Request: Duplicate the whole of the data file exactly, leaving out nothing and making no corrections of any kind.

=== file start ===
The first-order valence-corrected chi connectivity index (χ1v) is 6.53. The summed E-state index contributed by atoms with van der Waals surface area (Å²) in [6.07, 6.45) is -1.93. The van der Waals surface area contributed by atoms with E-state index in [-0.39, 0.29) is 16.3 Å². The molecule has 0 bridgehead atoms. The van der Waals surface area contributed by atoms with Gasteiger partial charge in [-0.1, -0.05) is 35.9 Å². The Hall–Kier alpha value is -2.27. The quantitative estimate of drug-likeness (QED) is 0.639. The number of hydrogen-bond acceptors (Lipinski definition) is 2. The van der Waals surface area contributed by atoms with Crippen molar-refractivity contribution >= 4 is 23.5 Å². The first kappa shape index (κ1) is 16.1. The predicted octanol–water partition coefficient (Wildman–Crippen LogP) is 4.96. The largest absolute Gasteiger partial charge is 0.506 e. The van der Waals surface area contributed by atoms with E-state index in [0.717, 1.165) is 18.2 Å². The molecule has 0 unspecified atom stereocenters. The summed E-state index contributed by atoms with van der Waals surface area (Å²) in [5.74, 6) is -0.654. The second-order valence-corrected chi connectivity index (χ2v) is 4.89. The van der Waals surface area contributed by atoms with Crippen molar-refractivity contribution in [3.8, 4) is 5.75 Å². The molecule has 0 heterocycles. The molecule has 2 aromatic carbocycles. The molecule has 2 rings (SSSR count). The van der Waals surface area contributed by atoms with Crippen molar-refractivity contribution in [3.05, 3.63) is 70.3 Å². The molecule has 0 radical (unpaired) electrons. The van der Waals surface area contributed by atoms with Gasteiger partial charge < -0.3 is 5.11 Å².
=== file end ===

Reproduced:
The first-order valence-corrected chi connectivity index (χ1v) is 6.53. The summed E-state index contributed by atoms with van der Waals surface area (Å²) in [6.07, 6.45) is -1.93. The van der Waals surface area contributed by atoms with E-state index in [-0.39, 0.29) is 16.3 Å². The molecule has 0 bridgehead atoms. The van der Waals surface area contributed by atoms with Gasteiger partial charge in [-0.1, -0.05) is 35.9 Å². The Hall–Kier alpha value is -2.27. The quantitative estimate of drug-likeness (QED) is 0.639. The number of hydrogen-bond acceptors (Lipinski definition) is 2. The van der Waals surface area contributed by atoms with Crippen molar-refractivity contribution >= 4 is 23.5 Å². The first kappa shape index (κ1) is 16.1. The predicted octanol–water partition coefficient (Wildman–Crippen LogP) is 4.96. The largest absolute Gasteiger partial charge is 0.506 e. The van der Waals surface area contributed by atoms with E-state index in [0.717, 1.165) is 18.2 Å². The molecule has 0 unspecified atom stereocenters. The summed E-state index contributed by atoms with van der Waals surface area (Å²) in [5.74, 6) is -0.654. The second-order valence-corrected chi connectivity index (χ2v) is 4.89. The van der Waals surface area contributed by atoms with Crippen molar-refractivity contribution in [3.8, 4) is 5.75 Å². The molecule has 0 heterocycles. The molecule has 2 aromatic carbocycles. The molecule has 2 rings (SSSR count). The van der Waals surface area contributed by atoms with Crippen molar-refractivity contribution in [3.05, 3.63) is 70.3 Å². The molecule has 0 radical (unpaired) electrons. The van der Waals surface area contributed by atoms with Gasteiger partial charge < -0.3 is 5.11 Å².